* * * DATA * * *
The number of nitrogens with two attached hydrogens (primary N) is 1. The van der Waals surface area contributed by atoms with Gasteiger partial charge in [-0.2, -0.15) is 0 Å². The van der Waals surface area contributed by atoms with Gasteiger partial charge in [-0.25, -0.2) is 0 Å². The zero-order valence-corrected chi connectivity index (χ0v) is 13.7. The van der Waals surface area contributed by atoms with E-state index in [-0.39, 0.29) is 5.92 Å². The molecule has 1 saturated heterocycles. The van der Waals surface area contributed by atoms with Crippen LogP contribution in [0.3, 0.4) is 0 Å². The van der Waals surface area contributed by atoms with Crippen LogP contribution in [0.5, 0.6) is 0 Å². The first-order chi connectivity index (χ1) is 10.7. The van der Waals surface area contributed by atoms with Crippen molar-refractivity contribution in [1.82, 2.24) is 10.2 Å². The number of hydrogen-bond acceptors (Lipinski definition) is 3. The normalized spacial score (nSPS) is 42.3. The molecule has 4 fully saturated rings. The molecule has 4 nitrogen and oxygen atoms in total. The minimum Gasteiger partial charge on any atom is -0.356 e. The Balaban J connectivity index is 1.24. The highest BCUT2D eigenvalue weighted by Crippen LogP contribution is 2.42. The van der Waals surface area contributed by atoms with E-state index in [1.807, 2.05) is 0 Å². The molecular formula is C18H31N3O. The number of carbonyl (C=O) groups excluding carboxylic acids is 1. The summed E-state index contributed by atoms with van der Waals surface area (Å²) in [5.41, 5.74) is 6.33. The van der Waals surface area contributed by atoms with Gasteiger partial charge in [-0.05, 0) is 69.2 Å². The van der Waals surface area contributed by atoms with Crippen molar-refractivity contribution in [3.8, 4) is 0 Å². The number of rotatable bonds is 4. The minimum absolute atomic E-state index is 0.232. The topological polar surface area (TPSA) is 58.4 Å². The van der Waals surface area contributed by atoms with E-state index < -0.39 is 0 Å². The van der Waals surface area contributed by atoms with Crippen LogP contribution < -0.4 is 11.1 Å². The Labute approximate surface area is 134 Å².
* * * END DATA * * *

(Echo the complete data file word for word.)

The number of nitrogens with two attached hydrogens (primary N) is 1. The van der Waals surface area contributed by atoms with Gasteiger partial charge in [-0.2, -0.15) is 0 Å². The van der Waals surface area contributed by atoms with Gasteiger partial charge in [-0.25, -0.2) is 0 Å². The zero-order valence-corrected chi connectivity index (χ0v) is 13.7. The van der Waals surface area contributed by atoms with E-state index in [-0.39, 0.29) is 5.92 Å². The molecule has 1 saturated heterocycles. The van der Waals surface area contributed by atoms with Crippen LogP contribution in [0.3, 0.4) is 0 Å². The van der Waals surface area contributed by atoms with Crippen LogP contribution in [0.5, 0.6) is 0 Å². The first-order chi connectivity index (χ1) is 10.7. The van der Waals surface area contributed by atoms with Crippen molar-refractivity contribution in [1.82, 2.24) is 10.2 Å². The number of hydrogen-bond acceptors (Lipinski definition) is 3. The normalized spacial score (nSPS) is 42.3. The molecule has 4 fully saturated rings. The molecule has 4 nitrogen and oxygen atoms in total. The minimum Gasteiger partial charge on any atom is -0.356 e. The Balaban J connectivity index is 1.24. The highest BCUT2D eigenvalue weighted by Crippen LogP contribution is 2.42. The van der Waals surface area contributed by atoms with E-state index in [1.807, 2.05) is 0 Å². The molecular formula is C18H31N3O. The number of carbonyl (C=O) groups excluding carboxylic acids is 1. The summed E-state index contributed by atoms with van der Waals surface area (Å²) in [5.41, 5.74) is 6.33. The van der Waals surface area contributed by atoms with Gasteiger partial charge in [-0.05, 0) is 69.2 Å². The van der Waals surface area contributed by atoms with Crippen molar-refractivity contribution in [3.8, 4) is 0 Å². The number of rotatable bonds is 4. The minimum absolute atomic E-state index is 0.232. The topological polar surface area (TPSA) is 58.4 Å². The van der Waals surface area contributed by atoms with E-state index < -0.39 is 0 Å². The van der Waals surface area contributed by atoms with Crippen LogP contribution < -0.4 is 11.1 Å². The Labute approximate surface area is 134 Å².